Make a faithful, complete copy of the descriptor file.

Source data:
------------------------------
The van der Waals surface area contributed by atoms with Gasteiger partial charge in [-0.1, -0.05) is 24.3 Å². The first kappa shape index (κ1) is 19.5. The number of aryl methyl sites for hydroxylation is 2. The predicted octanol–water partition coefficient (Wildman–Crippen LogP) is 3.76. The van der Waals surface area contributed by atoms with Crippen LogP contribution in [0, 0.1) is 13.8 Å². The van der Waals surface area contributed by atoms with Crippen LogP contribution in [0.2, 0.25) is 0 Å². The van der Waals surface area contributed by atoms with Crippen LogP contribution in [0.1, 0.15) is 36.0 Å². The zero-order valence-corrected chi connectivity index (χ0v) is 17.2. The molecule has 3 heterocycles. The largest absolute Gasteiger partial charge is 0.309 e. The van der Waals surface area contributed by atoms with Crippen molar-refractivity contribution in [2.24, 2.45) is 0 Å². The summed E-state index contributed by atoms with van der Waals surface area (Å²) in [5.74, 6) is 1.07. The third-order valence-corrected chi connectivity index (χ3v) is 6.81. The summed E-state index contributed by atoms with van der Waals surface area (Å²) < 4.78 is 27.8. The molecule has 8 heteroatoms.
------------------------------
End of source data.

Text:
The van der Waals surface area contributed by atoms with Gasteiger partial charge in [-0.1, -0.05) is 24.3 Å². The first kappa shape index (κ1) is 19.5. The number of aryl methyl sites for hydroxylation is 2. The predicted octanol–water partition coefficient (Wildman–Crippen LogP) is 3.76. The van der Waals surface area contributed by atoms with Crippen LogP contribution in [0, 0.1) is 13.8 Å². The van der Waals surface area contributed by atoms with Crippen LogP contribution in [0.2, 0.25) is 0 Å². The van der Waals surface area contributed by atoms with Crippen LogP contribution in [0.1, 0.15) is 36.0 Å². The zero-order valence-corrected chi connectivity index (χ0v) is 17.2. The molecule has 3 heterocycles. The largest absolute Gasteiger partial charge is 0.309 e. The van der Waals surface area contributed by atoms with Crippen molar-refractivity contribution in [2.24, 2.45) is 0 Å². The summed E-state index contributed by atoms with van der Waals surface area (Å²) in [5.74, 6) is 1.07. The third-order valence-corrected chi connectivity index (χ3v) is 6.81. The summed E-state index contributed by atoms with van der Waals surface area (Å²) < 4.78 is 27.8. The molecule has 8 heteroatoms.